Cited in:


This article has been cited by:

  1. 1
    Jukka Kekäläinen, Juhani Pirhonen, Jouni Taskinen, Do highly ornamented and less parasitized males have high quality sperm? – an experimental test for parasite-induced reproductive trade-offs in European minnow (Phoxinus phoxinus), Ecology and Evolution, 2014, 4, 22
  2. You have free access to this content2
    C. Soler, J. Kekäläinen, M. Núñez, M. Sancho, J. G. Álvarez, J. Núñez, I. Yaber, R. Gutiérrez, Male facial attractiveness and masculinity may provide sex- and culture-independent cues to semen quality, Journal of Evolutionary Biology, 2014, 27, 9
  3. 3
    Amy M. Worthington, Brian E. Gress, Abigail A. Neyer, Clint D. Kelly, Do male crickets strategically adjust the number and viability of their sperm under sperm competition?, Animal Behaviour, 2013, 86, 1, 55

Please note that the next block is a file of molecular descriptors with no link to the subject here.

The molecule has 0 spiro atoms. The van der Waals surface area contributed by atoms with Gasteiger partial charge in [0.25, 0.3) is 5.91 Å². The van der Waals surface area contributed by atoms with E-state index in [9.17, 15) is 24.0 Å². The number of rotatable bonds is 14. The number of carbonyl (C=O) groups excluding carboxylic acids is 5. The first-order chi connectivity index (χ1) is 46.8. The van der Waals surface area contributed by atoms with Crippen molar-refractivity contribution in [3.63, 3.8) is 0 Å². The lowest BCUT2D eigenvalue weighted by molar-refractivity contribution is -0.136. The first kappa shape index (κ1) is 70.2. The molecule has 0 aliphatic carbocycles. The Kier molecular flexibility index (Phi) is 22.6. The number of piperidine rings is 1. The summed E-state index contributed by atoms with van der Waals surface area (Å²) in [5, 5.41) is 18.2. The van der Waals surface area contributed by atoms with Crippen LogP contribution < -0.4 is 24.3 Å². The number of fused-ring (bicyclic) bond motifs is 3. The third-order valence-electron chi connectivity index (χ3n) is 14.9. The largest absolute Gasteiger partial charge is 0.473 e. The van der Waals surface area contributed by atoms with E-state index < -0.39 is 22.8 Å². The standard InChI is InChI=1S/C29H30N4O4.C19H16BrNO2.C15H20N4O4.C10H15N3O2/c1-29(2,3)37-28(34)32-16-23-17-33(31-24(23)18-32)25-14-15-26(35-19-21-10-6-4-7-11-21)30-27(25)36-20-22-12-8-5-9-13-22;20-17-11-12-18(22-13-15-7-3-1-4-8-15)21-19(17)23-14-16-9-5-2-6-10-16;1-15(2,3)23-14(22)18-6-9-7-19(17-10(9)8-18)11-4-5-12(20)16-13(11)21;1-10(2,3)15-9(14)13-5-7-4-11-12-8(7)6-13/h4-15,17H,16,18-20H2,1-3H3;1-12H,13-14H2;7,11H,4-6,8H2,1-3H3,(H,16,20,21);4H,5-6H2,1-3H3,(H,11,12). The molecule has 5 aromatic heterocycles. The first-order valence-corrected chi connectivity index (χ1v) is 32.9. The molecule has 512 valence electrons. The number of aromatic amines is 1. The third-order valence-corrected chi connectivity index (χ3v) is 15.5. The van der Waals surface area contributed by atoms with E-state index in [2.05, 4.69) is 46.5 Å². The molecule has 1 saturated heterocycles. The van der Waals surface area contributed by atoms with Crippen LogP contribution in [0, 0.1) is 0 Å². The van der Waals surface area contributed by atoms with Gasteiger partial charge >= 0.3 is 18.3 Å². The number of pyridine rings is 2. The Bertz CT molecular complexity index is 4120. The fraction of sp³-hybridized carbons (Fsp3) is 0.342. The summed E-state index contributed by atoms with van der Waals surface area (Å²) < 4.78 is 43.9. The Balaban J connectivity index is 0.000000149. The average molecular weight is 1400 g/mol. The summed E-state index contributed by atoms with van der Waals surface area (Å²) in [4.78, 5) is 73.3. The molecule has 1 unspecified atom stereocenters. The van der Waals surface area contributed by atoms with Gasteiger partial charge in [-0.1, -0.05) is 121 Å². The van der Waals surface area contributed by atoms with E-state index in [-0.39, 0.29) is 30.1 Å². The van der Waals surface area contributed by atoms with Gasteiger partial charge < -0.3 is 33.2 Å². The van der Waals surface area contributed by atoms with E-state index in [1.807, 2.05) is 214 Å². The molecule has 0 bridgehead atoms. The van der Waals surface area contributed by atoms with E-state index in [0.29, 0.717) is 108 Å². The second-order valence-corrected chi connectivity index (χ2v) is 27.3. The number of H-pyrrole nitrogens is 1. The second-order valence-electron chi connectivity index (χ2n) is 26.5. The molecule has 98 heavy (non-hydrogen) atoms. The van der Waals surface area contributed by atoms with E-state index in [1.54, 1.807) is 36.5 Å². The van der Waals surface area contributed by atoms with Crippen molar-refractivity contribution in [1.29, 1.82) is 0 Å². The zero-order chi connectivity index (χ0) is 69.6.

4. 4
    Brian S. Mautz, Anders P. Møller, Michael D. Jennions, Do male secondary sexual characters signal ejaculate quality? A meta-analysis, Biological Reviews, 2013, 88, 3
  5. 5
    Lauren P. Fitzsimmons, Susan M. Bertram, No relationship between long-distance acoustic mate attraction signals and male fertility or female preference in spring field crickets, Behavioral Ecology and Sociobiology, 2013, 67, 6, 885


  6. 6
    Susan M. Bertram, Vanessa Rook, Relationship Between Condition, Aggression, Signaling, Courtship, and Egg Laying in the Field Cricket, Gryllus assimilis, Ethology, 2012, 118, 4